Paradise found in northwest Yunnan
The news was updated on October 8, 2019.
The Napa Lake is one of the biggest draws for visitors to Shangri-La, Yunnan province.
Arro Khampa boutique hotel is located in Dukezong town in Yunnan province’s Shangri-La. Its founder, 49-year-old ethnic Tibetan Dakpa Kelden, and his team ceremoniously greet guests with khata－silk scarves traditionally presented to visitors－to the soundtrack of a xianzi (a two-stringed bowed instrument) strummed by one of the employees.
The hosts start singing and dancing long before their guests arrive. It’s natural in Tibetan communities, where a saying goes: “If you can talk, you can sing. If you can walk, you can dance.”
It’s so commonplace that outsiders often join in without reservation, even though they don’t know the lyrics or moves, he says.
Dakpa Kelden is positioned between tradition and modernity in every sense. His hotel is located in an ancient quarter of the town (known as Dhokar Dzong in Tibetan)－an area that has been rebuilt in its original style after a 2014 fire incinerated several city blocks－while he wears a suit jacket over Tibetan attire, contrasting with his long hair and leather riding boots.
But he also stands at another crossroads－one where international cultures intersect.
He was born in India in 1970 and lived there until he relocated to Shangri-La at age 17. He later studied in Austria and the United States. Dakpa Kelden speaks Mandarin, Tibetan, English, Hindi, Urdu and Nepali.
This helps him to realize his mission of guiding people from various places and backgrounds around the scenic settlement named after the paradise British author James Hilton describes in his book, The Lost Horizon.
Dakpa Kelden’s hotel is located in the ancient quarter of Dukezong town in Shangri-La, Yunnan province.
An early mover
Dakpa Kelden started guiding foreigners around Shangri-La’s Tibetan villages and natural landscapes in the 1990s, long before it became a tourism hot spot.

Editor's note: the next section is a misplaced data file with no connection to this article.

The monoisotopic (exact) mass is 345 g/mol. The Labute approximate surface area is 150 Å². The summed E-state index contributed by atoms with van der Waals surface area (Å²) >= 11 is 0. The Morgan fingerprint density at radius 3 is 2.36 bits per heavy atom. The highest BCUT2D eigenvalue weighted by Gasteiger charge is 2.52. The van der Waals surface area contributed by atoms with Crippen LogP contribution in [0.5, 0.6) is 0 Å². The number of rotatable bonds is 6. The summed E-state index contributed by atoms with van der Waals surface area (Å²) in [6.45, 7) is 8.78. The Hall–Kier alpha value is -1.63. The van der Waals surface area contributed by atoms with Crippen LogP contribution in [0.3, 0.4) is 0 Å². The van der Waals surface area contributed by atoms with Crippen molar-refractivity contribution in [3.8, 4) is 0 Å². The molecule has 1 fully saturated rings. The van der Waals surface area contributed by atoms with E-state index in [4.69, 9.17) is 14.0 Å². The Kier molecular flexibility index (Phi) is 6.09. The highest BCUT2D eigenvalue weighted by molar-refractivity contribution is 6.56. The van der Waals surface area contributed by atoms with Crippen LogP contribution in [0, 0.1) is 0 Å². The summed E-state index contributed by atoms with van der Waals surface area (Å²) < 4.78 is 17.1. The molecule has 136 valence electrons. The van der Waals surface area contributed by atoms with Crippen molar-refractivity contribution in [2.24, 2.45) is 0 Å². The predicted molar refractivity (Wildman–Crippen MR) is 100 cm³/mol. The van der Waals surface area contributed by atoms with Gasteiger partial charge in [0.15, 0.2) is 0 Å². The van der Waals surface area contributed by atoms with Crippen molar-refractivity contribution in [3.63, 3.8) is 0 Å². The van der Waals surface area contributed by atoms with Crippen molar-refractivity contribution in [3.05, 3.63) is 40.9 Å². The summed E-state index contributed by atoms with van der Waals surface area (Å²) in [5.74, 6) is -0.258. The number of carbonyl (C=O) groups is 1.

His foreign clients later helped him get to Salzburg, Austria, to study hotel and tourism management, and then to the US to take classes on small-business management.
These experiences not only helped him learn more about other cultures but also his own.
“When I was learning about foreign cultures abroad, I realized how precious my own culture is and became even more interested in knowing more about it,” he says.
He left the US before finishing his studies, but he retained connections with stateside travel agencies.
After he returned to Yunnan in 2001, he began to arrange trips for foreigners to Shangri-La and the nearby Meili Snow Mountains, Lijiang and the Hutiao Gorge in the Yangtze River’s upper reaches.
He once guided a group of seven for a weeklong trip and earned 100,000 yuan ($14,100)－a small fortune back then.
Dakpa Kelden has honed his formula over the past two decades. He brings travelers to villagers’ homes, enables them to sample local food, and takes them hiking and camping.
His guests, in turn, have taught him lessons, such as the importance of environmental protection. Some Japanese visitors, he says, carry all their garbage with them as they travel.
In addition to his boutique hotels in Shangri-La and Lijiang, Dakpa Kelden has also turned his old residence, a three-story Tibetan-style house surrounded by grassland, into a hostel in partnership with travel writer Zhang Jinpeng.